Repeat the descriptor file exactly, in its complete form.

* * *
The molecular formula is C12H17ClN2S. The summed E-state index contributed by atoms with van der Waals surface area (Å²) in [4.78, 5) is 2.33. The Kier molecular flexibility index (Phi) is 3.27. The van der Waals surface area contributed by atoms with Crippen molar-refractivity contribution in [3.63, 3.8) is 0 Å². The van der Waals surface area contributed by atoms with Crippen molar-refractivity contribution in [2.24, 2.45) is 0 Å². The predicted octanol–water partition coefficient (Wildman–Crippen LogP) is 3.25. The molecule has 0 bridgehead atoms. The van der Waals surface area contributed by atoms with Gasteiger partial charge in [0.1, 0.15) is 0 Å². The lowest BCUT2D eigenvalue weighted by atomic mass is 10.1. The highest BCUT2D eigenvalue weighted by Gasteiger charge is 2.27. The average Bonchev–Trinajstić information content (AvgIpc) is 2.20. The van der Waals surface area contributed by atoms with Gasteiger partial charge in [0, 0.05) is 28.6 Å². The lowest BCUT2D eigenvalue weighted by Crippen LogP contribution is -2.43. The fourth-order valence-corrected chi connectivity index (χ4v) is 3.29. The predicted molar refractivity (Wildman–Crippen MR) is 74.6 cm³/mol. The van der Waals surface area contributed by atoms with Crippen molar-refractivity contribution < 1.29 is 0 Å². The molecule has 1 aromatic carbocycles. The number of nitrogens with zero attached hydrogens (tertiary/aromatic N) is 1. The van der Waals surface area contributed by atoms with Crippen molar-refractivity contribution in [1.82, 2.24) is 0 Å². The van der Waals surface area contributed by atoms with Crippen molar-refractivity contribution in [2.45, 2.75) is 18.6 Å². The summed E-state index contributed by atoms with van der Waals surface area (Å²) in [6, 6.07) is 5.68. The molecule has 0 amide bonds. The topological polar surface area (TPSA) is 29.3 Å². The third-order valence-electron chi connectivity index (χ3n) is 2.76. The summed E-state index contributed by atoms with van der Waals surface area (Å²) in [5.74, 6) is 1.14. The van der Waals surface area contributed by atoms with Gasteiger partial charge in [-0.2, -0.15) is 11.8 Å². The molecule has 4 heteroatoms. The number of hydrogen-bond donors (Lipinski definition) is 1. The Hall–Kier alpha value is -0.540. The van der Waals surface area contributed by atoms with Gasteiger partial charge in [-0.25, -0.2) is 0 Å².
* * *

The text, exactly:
The molecular formula is C12H17ClN2S. The summed E-state index contributed by atoms with van der Waals surface area (Å²) in [4.78, 5) is 2.33. The Kier molecular flexibility index (Phi) is 3.27. The van der Waals surface area contributed by atoms with Crippen molar-refractivity contribution in [3.63, 3.8) is 0 Å². The van der Waals surface area contributed by atoms with Crippen molar-refractivity contribution in [2.24, 2.45) is 0 Å². The predicted octanol–water partition coefficient (Wildman–Crippen LogP) is 3.25. The molecule has 0 bridgehead atoms. The van der Waals surface area contributed by atoms with Gasteiger partial charge in [0.1, 0.15) is 0 Å². The lowest BCUT2D eigenvalue weighted by atomic mass is 10.1. The highest BCUT2D eigenvalue weighted by Gasteiger charge is 2.27. The average Bonchev–Trinajstić information content (AvgIpc) is 2.20. The van der Waals surface area contributed by atoms with Gasteiger partial charge in [0, 0.05) is 28.6 Å². The lowest BCUT2D eigenvalue weighted by Crippen LogP contribution is -2.43. The fourth-order valence-corrected chi connectivity index (χ4v) is 3.29. The predicted molar refractivity (Wildman–Crippen MR) is 74.6 cm³/mol. The van der Waals surface area contributed by atoms with Crippen molar-refractivity contribution < 1.29 is 0 Å². The molecule has 1 aromatic carbocycles. The number of nitrogens with zero attached hydrogens (tertiary/aromatic N) is 1. The van der Waals surface area contributed by atoms with Crippen molar-refractivity contribution in [1.82, 2.24) is 0 Å². The van der Waals surface area contributed by atoms with Crippen molar-refractivity contribution in [2.45, 2.75) is 18.6 Å². The summed E-state index contributed by atoms with van der Waals surface area (Å²) in [6, 6.07) is 5.68. The molecule has 0 amide bonds. The topological polar surface area (TPSA) is 29.3 Å². The third-order valence-electron chi connectivity index (χ3n) is 2.76. The summed E-state index contributed by atoms with van der Waals surface area (Å²) in [5.74, 6) is 1.14. The van der Waals surface area contributed by atoms with Gasteiger partial charge in [-0.2, -0.15) is 11.8 Å². The molecule has 4 heteroatoms. The number of hydrogen-bond donors (Lipinski definition) is 1. The Hall–Kier alpha value is -0.540. The van der Waals surface area contributed by atoms with Gasteiger partial charge in [-0.25, -0.2) is 0 Å².